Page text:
Peninsula Regional Medical Center and MAC, Inc., (Maintaining Active Citizens) Area Agency on Aging (AAA) and its Living Well Center of Excellence provide support for patients ready to return home through home- and community-based programs and services to help reduce hospital readmissions.

This webinar will describe the value this partnership brings to the AAA, the healthcare system, providers and, most importantly, to the people being served. Presenters will describe how the relationship began; the value a community-based organization (CBO) adds to service delivery and improved health outcomes; the types of patients who can be helped; the culture change needed to make the partnerships work; and the roles of the healthcare system and the CBO.

Full story at

Zeroing In on the Cost of Senior Housing

The majority of seniors are expected to need long-term care at some point in their lives, and the cost for everything from home health services to nursing home care continues to rise. What’s more, costs can vary by thousands of dollars per month from one area or housing community to the next for older adults and their families looking at senior housing options. Those choices include independent living – for those who generally don’t require ongoing care or have limited needs that may be met through arrangements like in-home care services; assisted living, which provides individualized support services and care; or a nursing home – the highest level of care.

The most recent annual Genworth Cost of Care Survey provides a snapshot of long-term care costs nationwide and how those can vary widely. It found that the 2017 national median monthly cost for nursing home care, for a private room, is $8,121. But in Oklahoma that figure is $5,293 per month – the lowest median nursing home cost for a private room in any state, according to survey data; that compares with $24,333 per month in Alaska, the state with the highest median nursing care cost. What’s more, there’s significant variation in housing and care offerings and cost – and ultimately in what individuals pay out of pocket – even within the same senior living community. And it’s not easy to get useful cost information upfront while checking out senior housing and care options.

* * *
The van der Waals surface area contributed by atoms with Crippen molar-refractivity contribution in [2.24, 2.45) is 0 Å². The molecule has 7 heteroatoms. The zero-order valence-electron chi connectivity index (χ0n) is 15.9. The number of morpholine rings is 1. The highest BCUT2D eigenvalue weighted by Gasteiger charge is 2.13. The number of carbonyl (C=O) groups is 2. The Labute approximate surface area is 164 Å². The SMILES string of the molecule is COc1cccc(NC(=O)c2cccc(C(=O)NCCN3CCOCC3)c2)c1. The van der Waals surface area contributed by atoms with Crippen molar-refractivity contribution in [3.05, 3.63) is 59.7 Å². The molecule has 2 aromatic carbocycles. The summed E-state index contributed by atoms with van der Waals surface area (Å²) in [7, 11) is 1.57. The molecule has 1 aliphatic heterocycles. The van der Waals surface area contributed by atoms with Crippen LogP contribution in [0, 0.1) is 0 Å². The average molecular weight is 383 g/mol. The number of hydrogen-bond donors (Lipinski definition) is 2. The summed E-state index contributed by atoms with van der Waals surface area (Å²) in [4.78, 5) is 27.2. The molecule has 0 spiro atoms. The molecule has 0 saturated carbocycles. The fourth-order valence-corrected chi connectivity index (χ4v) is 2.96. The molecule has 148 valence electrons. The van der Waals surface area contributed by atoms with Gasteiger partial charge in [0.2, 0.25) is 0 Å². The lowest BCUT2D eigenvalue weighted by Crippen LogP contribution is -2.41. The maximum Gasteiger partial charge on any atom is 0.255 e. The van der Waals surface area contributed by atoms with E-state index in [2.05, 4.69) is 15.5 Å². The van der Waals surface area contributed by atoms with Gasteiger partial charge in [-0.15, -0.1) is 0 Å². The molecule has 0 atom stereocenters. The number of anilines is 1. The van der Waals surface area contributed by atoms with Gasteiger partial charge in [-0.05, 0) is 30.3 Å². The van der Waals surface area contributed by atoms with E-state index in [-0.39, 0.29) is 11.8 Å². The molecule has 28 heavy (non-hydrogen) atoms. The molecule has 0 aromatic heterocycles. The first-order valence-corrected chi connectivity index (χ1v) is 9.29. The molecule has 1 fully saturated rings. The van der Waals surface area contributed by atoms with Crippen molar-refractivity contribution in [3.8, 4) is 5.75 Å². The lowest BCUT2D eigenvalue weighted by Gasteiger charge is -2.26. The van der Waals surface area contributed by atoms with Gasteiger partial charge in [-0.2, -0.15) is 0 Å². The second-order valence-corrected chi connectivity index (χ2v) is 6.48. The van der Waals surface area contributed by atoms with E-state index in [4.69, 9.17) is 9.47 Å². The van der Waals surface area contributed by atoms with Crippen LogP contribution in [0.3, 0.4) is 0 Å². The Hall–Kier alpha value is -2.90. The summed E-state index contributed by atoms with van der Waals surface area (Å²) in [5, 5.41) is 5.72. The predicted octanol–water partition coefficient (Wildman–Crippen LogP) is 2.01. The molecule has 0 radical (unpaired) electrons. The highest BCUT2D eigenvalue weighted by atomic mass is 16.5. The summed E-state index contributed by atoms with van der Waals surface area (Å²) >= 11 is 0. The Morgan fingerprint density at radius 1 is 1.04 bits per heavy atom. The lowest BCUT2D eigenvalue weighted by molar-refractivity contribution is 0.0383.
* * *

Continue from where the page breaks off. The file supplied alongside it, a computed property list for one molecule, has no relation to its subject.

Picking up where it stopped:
Full story at US News

ACL’s Family and Caregiver Support Programs: Helping Family Caregivers Better Manage Their Around-the-Clock Responsibilities

Stop for a minute and think about what it means to be a family caregiver. What comes to mind? Is it calling to check on a friend or loved one several times a week? Driving mom or dad to doctors’ appointments? Negotiating with a school about the individual education plan for a child with a disability? Helping with personal and household tasks? Helping to coordinate care and service delivery from across the country? If you’re like most, family caregiving is probably a mix of one or more of these or similar tasks, plus a host of other responsibilities you must balance. While the experience of supporting loved ones who need assistance is unique to each of us, perhaps the one common element is the time such a commitment entails.

According to AARP and the National Alliance for Caregiving , caregivers of adults spend approximately four years providing care, with nearly one-quarter doing so for five years or longer. On average, family caregivers provide 24.4 hours of care per week. Data collected by ACL in 2016 shows that caregivers served by the National Family Caregiver Support Program (NFCSP) had been providing care for 5-10 years (29.9 percent) while 12 percent had been doing so for 11-20 years. These caregivers spend considerable portions of their day providing care, with fifty percent indicating that their loved ones needed 13-24 hours of help, daily. When asked about the biggest difficulty they faced as family caregivers, 21 percent said they did not have enough time for themselves or their families.

Full story at

Home Health Care vs. Non Medical In-Home Care

They sound similar—but they provide very different services. Here’s an overview regarding the differences between the two:

What is Home Health Care?

Home health care is a wide range of health care services that can be given in your home for an illness or injury. Home health care is usually less expensive, more convenient, and just as effective as care you get in a hospital or skilled nursing facility (SNF). Usually, the person providing care can only provide what’s been prescribed by a doctor.

These types of services include occupational therapy; wound care; pain management; IV therapy and injections; or mobility training for those who have had their mobility impaired.

Full story at Huffington Post

Aging Population Offers Investing Opportunities

Americans are aging and that is creating opportunity for savvy investors.

With about 46 million Americans over the age of 65 – a number expected to double over the next 25 years – families, health care providers and patients are having to adapt to managing chronic health conditions, accessibility and good quality of life.

In a study by America’s Research Group, 72 percent said they would do everything possible to avoid staying in a traditional nursing home. Caregiving is one of the biggest job growth sectors and 14 percent of adults in their 40s and 50s have cared for an aging parent or elderly family member, according to the Pew Research Center. Most others expect to care for an aging family member.

Full story at US News